Blessed - Beatus - Beati
There are three degrees in the canonization process, to which severally belong the titles of venerable, blessed, and holy, - Venerabilis, Beatus, Sanctus. The "Beati," saints of the second degree, are made so by a solemn act and ceremony, securing to them a positive place in heaven, and a partial and local honor upon the earth. In some special order of monks, or some particular diocese, or some particular region or country, the Beati may have a public remembrance in prayers, but are not entitled to this throughout the Church. Before their pictures or relics can be exhibited, a special indulgence must be obtained for that purpose from the Pope.
The pageant of Beatification is celebrated at Rome; but the benefit of beatification is chiefly national and local. Three general rules seemed to be followed in 19th Century beatifications : not to accept any candidates until they have been dead for at least a century; to choose those whose lives were most obscure ; and to require an ample supply of miracles wrought, as a ground of the honor. No eminent man may expect the honor of sainthood while this policy of the Church was continued, and no redundance of virtues can supply for a candidate the lack of supernatural gifts and acts.
Beatification (Lat beatus, blessed + faccre, to make) is a solemn act in the Catholic church, by which the Pope, after scrutinizing the life and services of a deceased person, pronounces him blessed. After this he may be venerated in a specified portion of the church, and the act holds out the prospect of future canonization, which entitles him to general veneration (not worship) in the Church Universal. Beatification was introduced in the twelfth century. It may be regarded as an inferior degree of canonization.
In the preparatory inquiries carried on by ordinary episcopal authority four witnesses are required to prove that the servant of God has not already been publicly venerated. At least eight witnesses are necessary to establish the reputation for sanctity, the fact of martyrdom, and the working of miracles through the intercession of the servant of God. In ancient causes, in which there are now no eyewitnesses nor persons who have heard from such witnesses, the virtues and martyrdom can be established by hearsay evidence, public tradition, and contemporary documents or monuments recognized as authentic; but the miracles must always be proved by eyewitnesses (can. 2020).
The word 'virtue' is sometimes used to signify moral excellence in general, without distinguishing whether it be natural or supernatural, that is, whether it proceeds from ordinarily human motives, independent of Divine grace, and having a natural end for its object; or from spiritual motives, with the aid of superhuman power, and for a supernatural end. It is, perhaps, scarcely necessary to observe that the heroic virtue which is required by the Church to have been possessed by those whom she places amongst the Saints is Divine aud Christian virtue, springing from union with Christ, and infallibly tending to the attainment of eternal life.
By heroic Christian virtue is to be understood that preeminently high degree of excellence by which he who practises it acts in a more exalted way than ordinary men act in the exercise of the same virtue. This is the most general idea conveyed by' heroicity,' and which is found in all the various definitions, which theologians have given of the term. 'Heroic virtue,' writes Cardinal Capisucchi, 'is that which either because of the excellence of the work, or the presence of some circumstance which makes the work very difficult, exhibits itself in some act which surpasses the ordinary human standard of working, so that a man is then said to work heroically when he works beyond the ordinary measure even of men working virtuously.'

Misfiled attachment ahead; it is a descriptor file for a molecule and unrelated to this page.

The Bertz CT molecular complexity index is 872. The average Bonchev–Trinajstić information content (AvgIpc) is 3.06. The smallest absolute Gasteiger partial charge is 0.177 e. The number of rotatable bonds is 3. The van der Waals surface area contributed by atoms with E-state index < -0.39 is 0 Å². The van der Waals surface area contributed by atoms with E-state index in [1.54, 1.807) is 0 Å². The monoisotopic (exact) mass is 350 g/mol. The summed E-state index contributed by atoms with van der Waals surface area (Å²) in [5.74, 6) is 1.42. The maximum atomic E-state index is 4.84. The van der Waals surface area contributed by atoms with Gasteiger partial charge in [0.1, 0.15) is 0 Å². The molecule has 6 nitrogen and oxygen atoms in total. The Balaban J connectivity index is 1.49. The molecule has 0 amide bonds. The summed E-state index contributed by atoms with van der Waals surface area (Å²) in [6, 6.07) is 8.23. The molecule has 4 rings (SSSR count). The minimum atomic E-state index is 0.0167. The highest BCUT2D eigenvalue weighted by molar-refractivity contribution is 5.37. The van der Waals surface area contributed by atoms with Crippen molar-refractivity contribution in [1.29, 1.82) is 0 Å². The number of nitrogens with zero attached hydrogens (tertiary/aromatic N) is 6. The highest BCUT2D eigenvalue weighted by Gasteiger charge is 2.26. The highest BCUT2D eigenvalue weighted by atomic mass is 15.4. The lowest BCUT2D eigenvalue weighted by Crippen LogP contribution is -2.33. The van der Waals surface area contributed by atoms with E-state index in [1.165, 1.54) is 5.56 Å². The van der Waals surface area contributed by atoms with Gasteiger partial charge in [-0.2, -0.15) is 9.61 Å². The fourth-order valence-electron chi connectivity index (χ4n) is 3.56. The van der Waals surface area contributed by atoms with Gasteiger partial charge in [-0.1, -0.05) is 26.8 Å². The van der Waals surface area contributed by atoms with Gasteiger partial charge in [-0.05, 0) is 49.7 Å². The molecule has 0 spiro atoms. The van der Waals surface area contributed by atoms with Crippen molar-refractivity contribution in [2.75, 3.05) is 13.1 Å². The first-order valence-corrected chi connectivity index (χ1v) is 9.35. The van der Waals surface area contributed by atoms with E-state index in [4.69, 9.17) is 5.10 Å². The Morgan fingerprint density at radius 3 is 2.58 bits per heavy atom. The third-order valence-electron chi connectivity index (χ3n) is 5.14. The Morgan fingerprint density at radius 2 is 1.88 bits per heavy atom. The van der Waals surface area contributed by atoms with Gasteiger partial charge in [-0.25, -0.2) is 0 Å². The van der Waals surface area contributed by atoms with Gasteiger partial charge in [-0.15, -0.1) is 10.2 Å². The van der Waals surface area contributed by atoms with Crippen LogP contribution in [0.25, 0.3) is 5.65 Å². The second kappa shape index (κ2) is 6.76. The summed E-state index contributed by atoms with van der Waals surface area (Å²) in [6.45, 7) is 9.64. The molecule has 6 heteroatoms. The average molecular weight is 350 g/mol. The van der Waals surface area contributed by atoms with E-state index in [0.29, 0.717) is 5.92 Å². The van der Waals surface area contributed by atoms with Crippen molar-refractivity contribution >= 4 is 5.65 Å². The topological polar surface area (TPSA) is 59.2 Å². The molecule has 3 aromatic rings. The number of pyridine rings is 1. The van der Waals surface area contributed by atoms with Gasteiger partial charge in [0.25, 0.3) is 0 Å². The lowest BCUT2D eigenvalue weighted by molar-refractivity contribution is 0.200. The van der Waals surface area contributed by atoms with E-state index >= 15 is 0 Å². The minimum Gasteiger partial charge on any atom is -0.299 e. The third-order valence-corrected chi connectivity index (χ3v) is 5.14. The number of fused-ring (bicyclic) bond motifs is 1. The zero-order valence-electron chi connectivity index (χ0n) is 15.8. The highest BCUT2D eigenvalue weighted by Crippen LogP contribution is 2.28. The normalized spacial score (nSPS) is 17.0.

Such is the description of 'heroic virtue' in general: when a virtue reaches that point of superiority which marks a person off from the average altitude of others who also act righteously, it is called 'heroic;' but as there are degrees in ordinary virtue up to the point of heroicity, so there are indefinitely ascending degrees in heroicity, by which some Christian heroes differ from others in glory.
No person can be beatified unless it is shown by the most rigorous testimony that he has reached the heroic degree in all the three theological virtues, faith, hope, and especially charity. 'It is not enough,' said Benedict XIV, ' if the heroic habit of faith be proved by several heroic acts of the virtue of faith; but it is further requisite that the heroic habits of other theological and cardinal virtues be proved by other acts.' Heroicity is absolutely required in the theological virtues, because without their illumination and controlling power it would not be possible to elicit the cardinal virtues in their utmost intensity.
In respect to the cardinal virtues - prudence, justice, fortitude, and temperance - heroicity is necessary in those virtues which have a distinct bearing upon the special duties of a person's state of life, but it is not requisite that heroicity should have been shown in all four equally or at all times. ' It is necessary,' said Benedict XIV, 'that the existence of the cardinal or moral virtues should be proved, not always, however, but sometimes, by heroic actions, and sometimes by ordinary ones, the necessity of heroic actions being restricted to those virtues in which the servant of God whilst he lived was able to exercise himself according to his state and condition of life; for nothing, according to St. Thomas, hinders but that a virtuous man may be furnished with the material of one virtue, but not with that of another, as a poor man has the material of temperance, but not that of magnificence.'
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